Contrary to belief, a new study has claimed that children born to older women are smarter than those born to younger mothers.
Researchers at the London School of Economics and Political Science (LSE) in the UK have found evidence that delaying pregnancy till age 35 may actually make children smarter with evidence suggesting that children born to older mothers today more likely to perform better in cognitive ability tests than those born to younger mothers.
Researchers point out that older mothers today are much more educated as well as independent that less likely to smoke during pregnancy and are established in professional occupations. This was not necessarily true in the past. Today an increasing number of women are having their first child at an older age and, on average, first-born children perform better on cognitive ability tests, researchers said.
This is possibly because they receive more resources and attention from parents than siblings born after them. In contrast, in the past, older mothers were likely to be giving birth to their third or fourth child, they said.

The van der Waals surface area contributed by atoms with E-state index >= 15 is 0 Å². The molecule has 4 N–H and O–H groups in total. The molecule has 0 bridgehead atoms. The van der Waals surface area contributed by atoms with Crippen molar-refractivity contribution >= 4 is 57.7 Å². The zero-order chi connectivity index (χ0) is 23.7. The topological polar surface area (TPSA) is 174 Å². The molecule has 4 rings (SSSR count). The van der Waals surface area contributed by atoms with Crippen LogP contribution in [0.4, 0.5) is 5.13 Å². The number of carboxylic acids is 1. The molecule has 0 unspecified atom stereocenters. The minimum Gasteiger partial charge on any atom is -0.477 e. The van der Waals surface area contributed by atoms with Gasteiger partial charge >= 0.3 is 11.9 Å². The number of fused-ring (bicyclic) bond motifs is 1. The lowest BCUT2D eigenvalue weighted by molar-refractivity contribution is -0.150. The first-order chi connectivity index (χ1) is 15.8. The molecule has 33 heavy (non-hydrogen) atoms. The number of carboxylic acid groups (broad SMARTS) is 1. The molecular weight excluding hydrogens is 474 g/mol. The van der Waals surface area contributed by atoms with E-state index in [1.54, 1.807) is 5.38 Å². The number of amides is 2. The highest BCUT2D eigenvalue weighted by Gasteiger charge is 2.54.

Researchers, including those from Max Planck Institute for Demographic Research (MPIDR) in Germany, analysed data from three UK longitudinal studies.
In the 1958 and 1970 cohorts children born to mothers aged 25-29 scored higher than children born to mothers aged 35-39. In the 2001 cohort this result was reversed, researchers said.
Although the results were similar for the children born to mothers over 40, the sample was smaller which means the findings should be treated with caution.
When the researchers took the mothers’ social and economic characteristics into account, the differences across cohorts disappeared, researchers said.
This indicates that the changing characteristics of women who have children at an older age were highly likely to be the reason for the cohort differences, they said.